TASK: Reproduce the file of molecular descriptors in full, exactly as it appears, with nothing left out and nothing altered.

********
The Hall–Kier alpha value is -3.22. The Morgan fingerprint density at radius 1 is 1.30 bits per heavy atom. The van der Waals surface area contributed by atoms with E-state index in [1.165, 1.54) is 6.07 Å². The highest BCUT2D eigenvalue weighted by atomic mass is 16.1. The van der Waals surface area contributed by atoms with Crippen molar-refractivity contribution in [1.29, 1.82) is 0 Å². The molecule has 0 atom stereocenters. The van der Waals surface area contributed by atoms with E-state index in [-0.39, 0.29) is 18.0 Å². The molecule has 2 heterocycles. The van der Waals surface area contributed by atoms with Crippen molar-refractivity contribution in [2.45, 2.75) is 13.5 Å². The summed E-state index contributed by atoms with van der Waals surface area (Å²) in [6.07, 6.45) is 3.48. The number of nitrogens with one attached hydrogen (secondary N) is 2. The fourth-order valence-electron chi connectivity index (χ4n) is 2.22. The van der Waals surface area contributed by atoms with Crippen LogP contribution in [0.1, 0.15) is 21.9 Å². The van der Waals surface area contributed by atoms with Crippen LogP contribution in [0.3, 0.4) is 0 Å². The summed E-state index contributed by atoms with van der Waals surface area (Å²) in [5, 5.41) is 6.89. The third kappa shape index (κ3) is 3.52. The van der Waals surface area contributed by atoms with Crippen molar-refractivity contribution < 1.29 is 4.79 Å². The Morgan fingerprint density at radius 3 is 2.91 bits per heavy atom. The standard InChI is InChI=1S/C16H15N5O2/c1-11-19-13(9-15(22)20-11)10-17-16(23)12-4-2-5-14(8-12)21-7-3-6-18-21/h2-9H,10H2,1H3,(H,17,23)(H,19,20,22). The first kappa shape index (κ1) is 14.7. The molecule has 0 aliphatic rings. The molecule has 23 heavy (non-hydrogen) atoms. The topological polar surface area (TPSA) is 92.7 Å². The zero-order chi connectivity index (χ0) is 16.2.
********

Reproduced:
The Hall–Kier alpha value is -3.22. The Morgan fingerprint density at radius 1 is 1.30 bits per heavy atom. The van der Waals surface area contributed by atoms with E-state index in [1.165, 1.54) is 6.07 Å². The highest BCUT2D eigenvalue weighted by atomic mass is 16.1. The van der Waals surface area contributed by atoms with Crippen molar-refractivity contribution in [1.29, 1.82) is 0 Å². The molecule has 0 atom stereocenters. The van der Waals surface area contributed by atoms with E-state index in [-0.39, 0.29) is 18.0 Å². The molecule has 2 heterocycles. The van der Waals surface area contributed by atoms with Crippen molar-refractivity contribution in [2.45, 2.75) is 13.5 Å². The summed E-state index contributed by atoms with van der Waals surface area (Å²) in [6.07, 6.45) is 3.48. The number of nitrogens with one attached hydrogen (secondary N) is 2. The fourth-order valence-electron chi connectivity index (χ4n) is 2.22. The van der Waals surface area contributed by atoms with Crippen LogP contribution in [0.1, 0.15) is 21.9 Å². The van der Waals surface area contributed by atoms with Crippen LogP contribution in [0.3, 0.4) is 0 Å². The summed E-state index contributed by atoms with van der Waals surface area (Å²) in [5, 5.41) is 6.89. The third kappa shape index (κ3) is 3.52. The van der Waals surface area contributed by atoms with Crippen molar-refractivity contribution < 1.29 is 4.79 Å². The Morgan fingerprint density at radius 3 is 2.91 bits per heavy atom. The standard InChI is InChI=1S/C16H15N5O2/c1-11-19-13(9-15(22)20-11)10-17-16(23)12-4-2-5-14(8-12)21-7-3-6-18-21/h2-9H,10H2,1H3,(H,17,23)(H,19,20,22). The first kappa shape index (κ1) is 14.7. The molecule has 0 aliphatic rings. The molecule has 23 heavy (non-hydrogen) atoms. The topological polar surface area (TPSA) is 92.7 Å². The zero-order chi connectivity index (χ0) is 16.2.